On May 8, 1846, General Zachary Taylor defeated a detachment of the Mexican army in a two-day battle at Palo Alto and Resaca de la Palma. This victory forced Mexican troops across the Rio Grande River to Matamoros, protecting the newly annexed state of Texas from invasion. Five days later, the United States declared war against Mexico. At the direction of President James K. Polk, General Taylor led American forces on to brilliant victories at Monterrey and Buena Vista.
After a childhood on the Kentucky frontier, Taylor spent most of his adult life in the army. Widely admired for his military prowess, he was elected president on the 1848 Whig ticket. Taylor’s administration was marred by improprieties on the part of cabinet members and controversies surrounding territory acquired by settlement of the Mexican War. He died before the Compromise of 1850 resolved these issues, having served just sixteen months in office.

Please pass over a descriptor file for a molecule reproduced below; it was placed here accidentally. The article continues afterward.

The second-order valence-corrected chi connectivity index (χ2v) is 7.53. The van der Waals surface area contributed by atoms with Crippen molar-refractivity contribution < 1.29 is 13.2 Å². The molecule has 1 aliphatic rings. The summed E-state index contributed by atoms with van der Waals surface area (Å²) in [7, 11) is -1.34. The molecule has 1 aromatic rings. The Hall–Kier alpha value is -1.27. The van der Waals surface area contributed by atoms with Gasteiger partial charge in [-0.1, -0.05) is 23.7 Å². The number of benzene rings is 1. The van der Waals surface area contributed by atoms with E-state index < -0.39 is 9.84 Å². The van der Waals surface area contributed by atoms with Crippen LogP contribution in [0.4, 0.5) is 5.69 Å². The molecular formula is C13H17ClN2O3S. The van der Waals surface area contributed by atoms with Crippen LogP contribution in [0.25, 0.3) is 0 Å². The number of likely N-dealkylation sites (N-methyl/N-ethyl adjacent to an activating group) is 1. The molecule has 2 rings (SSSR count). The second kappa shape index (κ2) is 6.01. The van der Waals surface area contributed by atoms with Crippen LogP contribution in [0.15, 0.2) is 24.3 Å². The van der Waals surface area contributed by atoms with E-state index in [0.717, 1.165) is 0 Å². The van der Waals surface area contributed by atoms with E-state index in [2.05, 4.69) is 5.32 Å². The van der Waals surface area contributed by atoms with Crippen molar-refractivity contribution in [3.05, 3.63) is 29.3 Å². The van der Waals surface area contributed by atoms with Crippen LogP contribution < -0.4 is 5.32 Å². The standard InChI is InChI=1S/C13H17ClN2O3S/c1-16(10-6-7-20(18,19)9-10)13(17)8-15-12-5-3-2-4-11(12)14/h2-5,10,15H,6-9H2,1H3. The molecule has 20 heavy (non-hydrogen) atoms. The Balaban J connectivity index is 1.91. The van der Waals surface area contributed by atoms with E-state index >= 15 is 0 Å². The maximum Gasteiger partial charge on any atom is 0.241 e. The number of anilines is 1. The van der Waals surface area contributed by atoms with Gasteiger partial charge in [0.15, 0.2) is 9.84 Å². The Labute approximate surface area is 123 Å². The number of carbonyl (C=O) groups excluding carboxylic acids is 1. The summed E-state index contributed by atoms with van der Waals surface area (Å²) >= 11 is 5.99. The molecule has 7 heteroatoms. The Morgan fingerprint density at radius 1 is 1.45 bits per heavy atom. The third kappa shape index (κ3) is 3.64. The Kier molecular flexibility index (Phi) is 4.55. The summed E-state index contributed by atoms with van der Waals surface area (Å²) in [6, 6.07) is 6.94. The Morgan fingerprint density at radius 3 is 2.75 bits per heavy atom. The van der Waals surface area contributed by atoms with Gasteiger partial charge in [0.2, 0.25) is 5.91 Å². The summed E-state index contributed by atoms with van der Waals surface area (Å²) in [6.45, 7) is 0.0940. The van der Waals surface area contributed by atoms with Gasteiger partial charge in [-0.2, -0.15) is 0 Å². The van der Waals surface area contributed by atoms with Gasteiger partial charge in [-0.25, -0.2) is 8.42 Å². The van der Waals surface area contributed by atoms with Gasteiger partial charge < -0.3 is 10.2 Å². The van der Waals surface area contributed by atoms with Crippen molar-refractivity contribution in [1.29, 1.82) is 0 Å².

- The Zachary Taylor Papers contain approximately 650 items dating from 1814 to 1931, with the bulk from 1840 to 1861. The collection is made up primarily of general correspondence and family papers of Taylor (1784-1850), with some autobiographical material, business and military records, printed documents, engraved printed portraits, and other miscellany relating chiefly to his presidency (1849-1850); his service as a U.S. Army officer, especially in the 2nd Seminole Indian War; management of his plantations; and settlement of his estate.
- A Guide to the Mexican War compiles links to digital materials related to the Mexican War that are available throughout the Library of Congress Web site.
- Music for the Nation: American Sheet Music ca. 1820-1860 contains more than forty items relating to Zachary Taylor from marches celebrating military victories to music (funeral dirges, songs, and marches) composed on the occasion of his death.
- Search the collections of Prints, Photos, Drawings to find more than one hundred images related to Zachary Taylor.
- Zachary Taylor: A Resource Guide compiles links to digital materials related to Taylor such as manuscripts, letters, broadsides, government documents, and images that are available throughout the Library of Congress Web site.